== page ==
Wall Street, Banks Plunge on Inauguration Day

New Data Breach Study Examines Costly Aftermath of Hacks The excitement of the 1 million-plus citizens on hand at the Capitol's Mall for the swearing in of 44th President Barack Obama didn't extend to Wall Street, as stocks dropped to November numbers while investors focused on the recession.

The Dow Jones industrials lost 3.5 percent, dropping to its lowest levels since November 21. The S&P's 500 index lost 4.5 percent, and the Nasdaq composite lost 4.9 percent. The fears of the recession combined with fourth-quarter earnings that show huge drops compared from the year before mean a rough ride ahead as more earnings reports come in. Bank stocks were hardest hit, falling almost 30 percent so far in the year.

Royal Bank of Scotland on Monday says it may report a loss of $41.3 billion - the biggest loss in British corporate history. RBS' U.S. shares plunged 72% yesterday. In addition to bad news from British banks, U.S. bank State Street says its fourth quarter earnings dropped 71 percent, and it may face billions in new credit losses.

Bank Rescue Plan Nearly Complete

President Barack Obama's economic team is working to finish a bank-rescue plan to go with Obama's $825 billion stimulus package that will be debated in Congress. Full details of the plan haven't been revealed, but it will likely include a $50 billion program to avert foreclosures and more money made available to banks to deal with toxic assets that are on balance sheets. Obama's inaugural address called for "bold and swift" action to resolve the financial crisis that cost nearly 2.6 million jobs and has driven the economy down further into a recession that began in December 2007.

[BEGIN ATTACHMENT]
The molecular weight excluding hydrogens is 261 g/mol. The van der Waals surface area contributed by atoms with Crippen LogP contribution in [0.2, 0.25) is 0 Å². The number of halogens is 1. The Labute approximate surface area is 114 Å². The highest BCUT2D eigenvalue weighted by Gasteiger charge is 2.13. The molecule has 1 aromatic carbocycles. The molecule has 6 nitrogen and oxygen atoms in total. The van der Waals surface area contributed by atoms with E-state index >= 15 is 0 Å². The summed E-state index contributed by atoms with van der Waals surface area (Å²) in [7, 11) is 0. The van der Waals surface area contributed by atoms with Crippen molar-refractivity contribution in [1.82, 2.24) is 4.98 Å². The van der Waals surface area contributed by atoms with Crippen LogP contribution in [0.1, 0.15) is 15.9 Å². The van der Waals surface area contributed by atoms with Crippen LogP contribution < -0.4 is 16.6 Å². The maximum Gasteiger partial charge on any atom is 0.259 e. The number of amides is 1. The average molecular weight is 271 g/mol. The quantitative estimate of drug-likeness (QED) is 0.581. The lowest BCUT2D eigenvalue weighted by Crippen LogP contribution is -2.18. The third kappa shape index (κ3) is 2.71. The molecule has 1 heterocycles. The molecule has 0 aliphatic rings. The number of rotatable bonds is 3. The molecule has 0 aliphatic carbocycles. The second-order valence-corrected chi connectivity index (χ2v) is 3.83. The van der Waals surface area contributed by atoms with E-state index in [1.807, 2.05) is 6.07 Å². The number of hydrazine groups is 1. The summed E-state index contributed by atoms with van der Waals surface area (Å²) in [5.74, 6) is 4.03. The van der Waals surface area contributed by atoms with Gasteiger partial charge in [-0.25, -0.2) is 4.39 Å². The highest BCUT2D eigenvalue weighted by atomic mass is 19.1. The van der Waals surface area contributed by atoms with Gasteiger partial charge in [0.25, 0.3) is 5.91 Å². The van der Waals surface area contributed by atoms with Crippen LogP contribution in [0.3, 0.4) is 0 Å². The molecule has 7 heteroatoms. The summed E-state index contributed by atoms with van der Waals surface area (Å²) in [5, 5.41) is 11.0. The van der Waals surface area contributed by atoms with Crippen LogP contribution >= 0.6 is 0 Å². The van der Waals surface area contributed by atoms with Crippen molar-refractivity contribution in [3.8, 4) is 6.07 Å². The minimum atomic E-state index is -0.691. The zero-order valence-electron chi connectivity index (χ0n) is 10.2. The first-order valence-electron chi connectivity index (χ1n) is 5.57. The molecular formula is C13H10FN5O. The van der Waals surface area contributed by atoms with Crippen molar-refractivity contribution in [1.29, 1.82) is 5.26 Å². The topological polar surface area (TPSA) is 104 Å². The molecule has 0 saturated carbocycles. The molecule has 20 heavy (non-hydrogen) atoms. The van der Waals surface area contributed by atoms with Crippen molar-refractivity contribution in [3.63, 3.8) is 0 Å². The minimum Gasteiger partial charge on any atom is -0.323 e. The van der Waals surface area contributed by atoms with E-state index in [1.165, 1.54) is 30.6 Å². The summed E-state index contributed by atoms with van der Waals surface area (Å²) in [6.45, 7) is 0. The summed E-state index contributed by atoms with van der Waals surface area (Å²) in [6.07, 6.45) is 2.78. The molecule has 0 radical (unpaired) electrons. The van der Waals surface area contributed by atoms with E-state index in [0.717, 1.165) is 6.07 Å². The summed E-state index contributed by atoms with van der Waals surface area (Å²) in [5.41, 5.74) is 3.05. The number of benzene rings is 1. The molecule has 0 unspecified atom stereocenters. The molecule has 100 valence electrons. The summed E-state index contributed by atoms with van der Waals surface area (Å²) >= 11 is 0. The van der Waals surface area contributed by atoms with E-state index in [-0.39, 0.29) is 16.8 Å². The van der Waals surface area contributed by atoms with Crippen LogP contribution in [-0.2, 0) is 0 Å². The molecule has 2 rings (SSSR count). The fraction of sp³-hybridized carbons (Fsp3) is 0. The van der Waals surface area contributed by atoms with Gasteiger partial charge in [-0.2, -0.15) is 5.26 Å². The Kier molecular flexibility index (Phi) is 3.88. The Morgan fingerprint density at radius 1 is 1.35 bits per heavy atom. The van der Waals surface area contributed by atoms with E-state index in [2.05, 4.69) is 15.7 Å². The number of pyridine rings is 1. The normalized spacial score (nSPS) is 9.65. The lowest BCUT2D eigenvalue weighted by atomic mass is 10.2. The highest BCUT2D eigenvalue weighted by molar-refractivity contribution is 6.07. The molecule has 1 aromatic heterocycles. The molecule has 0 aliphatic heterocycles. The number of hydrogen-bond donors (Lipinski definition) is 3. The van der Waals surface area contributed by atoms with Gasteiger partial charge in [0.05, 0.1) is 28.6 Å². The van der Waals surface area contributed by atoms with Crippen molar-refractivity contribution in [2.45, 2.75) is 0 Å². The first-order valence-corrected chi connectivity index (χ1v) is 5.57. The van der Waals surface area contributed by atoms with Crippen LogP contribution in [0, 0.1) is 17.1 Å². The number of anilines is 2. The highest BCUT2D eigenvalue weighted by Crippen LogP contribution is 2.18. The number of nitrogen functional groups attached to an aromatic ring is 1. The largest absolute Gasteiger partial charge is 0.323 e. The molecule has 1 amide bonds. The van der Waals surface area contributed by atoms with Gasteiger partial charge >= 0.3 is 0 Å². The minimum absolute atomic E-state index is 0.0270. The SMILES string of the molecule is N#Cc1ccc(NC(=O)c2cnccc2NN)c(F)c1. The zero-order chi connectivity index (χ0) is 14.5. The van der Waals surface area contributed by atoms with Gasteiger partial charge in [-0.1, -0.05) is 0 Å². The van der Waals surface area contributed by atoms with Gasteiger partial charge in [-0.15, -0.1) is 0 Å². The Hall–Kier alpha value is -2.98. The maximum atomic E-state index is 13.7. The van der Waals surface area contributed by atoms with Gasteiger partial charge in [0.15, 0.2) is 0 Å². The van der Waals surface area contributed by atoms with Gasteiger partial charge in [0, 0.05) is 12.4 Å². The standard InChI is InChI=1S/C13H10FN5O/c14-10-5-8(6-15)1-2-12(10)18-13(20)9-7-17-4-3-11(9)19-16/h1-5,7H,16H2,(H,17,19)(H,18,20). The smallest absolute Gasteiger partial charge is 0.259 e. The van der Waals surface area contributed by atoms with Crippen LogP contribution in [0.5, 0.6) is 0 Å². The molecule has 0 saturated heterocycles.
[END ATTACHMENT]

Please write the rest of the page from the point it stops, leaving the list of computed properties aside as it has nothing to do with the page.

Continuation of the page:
The Federal Reserve and Federal Deposit Insurance Corp. have called for a government-backed "aggregator bank" to buy the troubled securities now held by institutions as toxic assets on their balance sheets.

Treasury Nominee Geithner Faces Senate Hearing

Treasury Secretary nominee Timothy Geithner called on senators to support the Obama administration's $825 billion stimulus plan in his Senate Finance Committee hearing today. He says the greatest risk to the economy is to do too little. Geithner's prepared testimony comes during the panel's confirmation hearings. He notes that in a crisis of this magnitude the most prudent course is the most forceful course.

Geithner's hearing had been scheduled for last week, but was pushed back until today. He faced criticism earlier when it was revealed that he didn't pay self-employment taxes between 2001 and 2004, about $34,000 in total. Obama and his team dismissed the tax problems as a common mistake and say Geithner has since paid the taxes and interest penalties.

About the Author

Linda McGlasson

Linda McGlasson

Managing Editor

Linda McGlasson is a seasoned writer and editor with 20 years of experience in writing for corporations, business publications and newspapers. She has worked in the Financial Services industry for more than 12 years. Most recently Linda headed information security awareness and training and the Computer Incident Response Team for Securities Industry Automation Corporation (SIAC), a subsidiary of the NYSE Group (NYX). As part of her role she developed infosec policy, developed new awareness testing and led the company's incident response team. In the last two years she's been involved with the Financial Services Information Sharing Analysis Center (FS-ISAC), editing its quarterly member newsletter and identifying speakers for member meetings.

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